Politically, legally, and technologically, the 33-year-old court decision [Roe v. Wade] is increasingly obsolete as a framework for managing decisions about reproduction. —William Saletan, The Road from Roe, Slate, March 4, 2006
After years of relative quiet, the abortion wars have flared up again. South Dakota is the first of several state legislatures intent on challenging Roe. The Supreme Court will soon take another look at the congressional ban on partial birth abortion, and many expect the new, more conservative court to entertain other cases that might roll back the unrestricted abortion license that exists today.
A large number of liberal legal minds—Laurence Tribe and Alan Dershowitz among them—have said that while they support the unqualified right to abortion, Roe v. Wade is a shoddy piece of legal work that no longer makes much constitutional or scientific sense, if it ever did.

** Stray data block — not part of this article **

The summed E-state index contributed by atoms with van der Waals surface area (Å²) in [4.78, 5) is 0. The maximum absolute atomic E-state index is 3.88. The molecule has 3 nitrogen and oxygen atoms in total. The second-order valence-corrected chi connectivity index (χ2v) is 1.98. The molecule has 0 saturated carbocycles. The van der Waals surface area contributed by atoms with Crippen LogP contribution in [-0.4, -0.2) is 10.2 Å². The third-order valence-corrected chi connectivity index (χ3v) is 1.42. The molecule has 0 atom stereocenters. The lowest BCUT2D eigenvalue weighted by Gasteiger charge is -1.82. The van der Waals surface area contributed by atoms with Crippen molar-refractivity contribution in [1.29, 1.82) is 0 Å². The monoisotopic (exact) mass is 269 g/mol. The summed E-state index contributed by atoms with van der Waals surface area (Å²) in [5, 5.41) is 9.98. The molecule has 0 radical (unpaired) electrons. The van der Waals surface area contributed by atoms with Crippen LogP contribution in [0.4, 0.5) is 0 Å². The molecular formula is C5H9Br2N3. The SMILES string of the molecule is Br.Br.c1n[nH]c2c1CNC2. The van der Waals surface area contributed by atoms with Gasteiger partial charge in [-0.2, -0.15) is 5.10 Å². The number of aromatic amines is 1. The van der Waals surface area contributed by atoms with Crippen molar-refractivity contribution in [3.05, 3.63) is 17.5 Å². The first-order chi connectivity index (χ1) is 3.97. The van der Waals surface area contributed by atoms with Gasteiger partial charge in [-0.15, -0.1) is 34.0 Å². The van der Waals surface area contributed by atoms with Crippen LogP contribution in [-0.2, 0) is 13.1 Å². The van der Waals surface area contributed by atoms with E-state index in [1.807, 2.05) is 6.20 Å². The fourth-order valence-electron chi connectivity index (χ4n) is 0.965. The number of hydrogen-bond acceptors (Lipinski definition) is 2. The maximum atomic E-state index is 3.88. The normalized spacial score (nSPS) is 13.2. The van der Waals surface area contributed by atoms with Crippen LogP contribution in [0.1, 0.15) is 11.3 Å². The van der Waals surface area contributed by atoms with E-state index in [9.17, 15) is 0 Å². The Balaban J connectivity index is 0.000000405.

In The Road from Roe (March 4, 2006, Slate) William Saletan argues that Roe should be abandoned altogether. He believes technology has already made Roe obsolete.
Roe established a right to abortion through the end of the second trimester. The latter part of that time frame has always been the most controversial. Improvements in neonatal care have made fetuses viable—capable of surviving delivery—earlier than was possible in 1973. That’s why Justice O’Connor said Roe was “on a collision course with itself” and eventually led her colleagues to abandon the trimester framework. Meanwhile, sonograms and embryology have made people aware of how well-developed fetuses are while still legally vulnerable to abortion. We even do surgery on fetuses now, which makes aborting them seem that much more perverse. These developments may explain, in part, why two-thirds of Americans think abortion should be illegal in the second trimester—and why pro-lifers targeted partial-birth abortions for legislative assault.